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One day, the past will catch up with you. Benjamin Franklin once said that an ounce of prevention was better than a pound of cure, and never was that more true of cuts to public health. Does it matter?
NHS budgets are under immense pressure, but that is as nothing compared to the 20-40% cuts in local authorities. When the then PM, David Cameron promised “no cuts to the NHS”, we should have realised that he meant no cuts to the national illness service. Cuts were instead made to non-front-line care, such as public health. As a result of the Health and Social Care Act 2012, public health left the NHS in 2013, and around half went to the civil service, in a new agency called Public Health England (PHE) and half went to “top tier” local authorities.
The BMA’s review “Feeling the squeeze: The local impact of cuts to public health budgets in England” makes for sobering reading. The 5% cuts to public health budgets in 2016/17 when compared to 2013 don’t look so bad, on the face of it. Yet, the NHS, which is under huge pressure, saw a £6 billion (4.8%) increase during that time. Local authorities are raiding every source of funding they can to keep adult and children’s social care going. As this research shows, cuts to public health provided and commissioned services are widespread and not related to population need.
Not everyone appreciates this, but included in the public health handover to local authorities was
79,000 preventable deaths still occur annually from smoking in England, but Bromley has decommissioned its stop smoking service entirely. Interestingly, in Bracknell Forest, Berkshire they have moved onto an app driven service which might provide a more supportive environment. Smoking cessation rates ARE falling, but the harm from indolence, alcohol and obesity mean that more needs to be done. Savings should not be swallowed up in internal accounting exercises, but spent on need rather than what is popular.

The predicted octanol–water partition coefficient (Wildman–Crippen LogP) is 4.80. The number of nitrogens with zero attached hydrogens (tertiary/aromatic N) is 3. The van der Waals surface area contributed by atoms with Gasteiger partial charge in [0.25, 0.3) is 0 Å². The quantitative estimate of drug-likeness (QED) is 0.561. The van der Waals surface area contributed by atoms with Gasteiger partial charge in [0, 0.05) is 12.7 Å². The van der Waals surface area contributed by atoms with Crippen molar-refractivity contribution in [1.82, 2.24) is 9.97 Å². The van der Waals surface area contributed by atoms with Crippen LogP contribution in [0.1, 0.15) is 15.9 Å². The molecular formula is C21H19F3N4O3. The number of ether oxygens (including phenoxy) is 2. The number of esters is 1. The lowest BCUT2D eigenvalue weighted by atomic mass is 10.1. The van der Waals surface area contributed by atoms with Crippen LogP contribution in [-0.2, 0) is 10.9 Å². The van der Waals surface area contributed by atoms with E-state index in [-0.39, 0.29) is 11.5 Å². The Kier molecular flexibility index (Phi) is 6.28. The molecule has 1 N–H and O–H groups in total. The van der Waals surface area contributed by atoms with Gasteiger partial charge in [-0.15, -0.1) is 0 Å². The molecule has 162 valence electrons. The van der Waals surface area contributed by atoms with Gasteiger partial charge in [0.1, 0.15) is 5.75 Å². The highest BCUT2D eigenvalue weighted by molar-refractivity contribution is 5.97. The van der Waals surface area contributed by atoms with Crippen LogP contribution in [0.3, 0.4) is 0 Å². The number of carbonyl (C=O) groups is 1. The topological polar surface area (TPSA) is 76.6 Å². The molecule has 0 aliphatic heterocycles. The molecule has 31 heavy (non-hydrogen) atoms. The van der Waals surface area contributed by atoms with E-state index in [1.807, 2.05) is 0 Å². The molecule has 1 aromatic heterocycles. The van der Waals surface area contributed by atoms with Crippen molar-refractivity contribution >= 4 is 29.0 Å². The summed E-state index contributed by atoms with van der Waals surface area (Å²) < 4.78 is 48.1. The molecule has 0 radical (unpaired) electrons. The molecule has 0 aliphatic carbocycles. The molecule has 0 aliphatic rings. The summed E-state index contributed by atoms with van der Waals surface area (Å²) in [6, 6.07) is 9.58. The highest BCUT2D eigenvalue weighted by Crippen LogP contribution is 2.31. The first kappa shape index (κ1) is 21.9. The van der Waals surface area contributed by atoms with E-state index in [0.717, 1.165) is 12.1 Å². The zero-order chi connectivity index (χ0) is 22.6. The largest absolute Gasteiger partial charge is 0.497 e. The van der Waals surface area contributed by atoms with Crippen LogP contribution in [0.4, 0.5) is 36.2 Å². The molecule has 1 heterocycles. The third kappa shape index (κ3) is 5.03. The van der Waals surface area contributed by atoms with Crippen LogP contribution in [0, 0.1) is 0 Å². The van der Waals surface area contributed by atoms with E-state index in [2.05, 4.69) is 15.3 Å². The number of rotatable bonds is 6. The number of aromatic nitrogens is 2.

If the “no NHS cuts” intent was to avoid harming front-line services, cuts to public health have exposed that as a fallacy: cuts in funding apply to GUM clinics, access to LARCs, cuts to GP provision of stop smoking services, and also health visitor and school nurse provision. When the NHS is under such pressure, cost-shifting is taking place from local authorities to hard-pressed trusts and primary care. The argument by local councillors is that better use is being made of scarcer resources, but it is just shifting the costs onto the NHS.
The shame is that public health was the strongest advocate for evidence-based policy and services in the NHS. This research shows that the cuts are taking place at random, without any link to need. Nor is there anyone to hold them to account. In my experience, transparency helps expose difficult decisions to wider scrutiny so why aren’t shifts in funding supported by a Health Impact Assessment, showing the clear population benefit for alterations in service, as well as elucidating the harms and the mitigations against that harm. In my opinion, this HIA should be published in the Director of Public Health (DPH) Annual Report as an addendum. Perhaps a shift of more than 20% should trigger such a process, and be part of the due diligence required by PHE for the Grant? Transparency and accountability are excellent hallmarks of a high quality function. Why not also publish - in the DPH Annual report - routine audits of the effectiveness and cost-benefit of the new model of service perhaps 18-24 months after the new service model beds in? Local Authorities are obliged to print the DPH report, so it provides a great vehicle for transparency...especially if this is something PHE look for.
Evidence of impact and evidence of effectiveness are sorely needed. The cuts in public health have also led to a reduction in specialists in the field, meaning there are fewer people able to carry out these tasks. The problem is that policy made by fiat/diktat/accident is probably wrong, may cause more harm than good, and will be wasteful. We should all be concerned. Perhaps the NHS needs to reinvent public health all over again?
Dr Sohail Bhatti is the public health medicine committee deputy chair for local government
Excellent summary of the reality in many local government areas. Thk you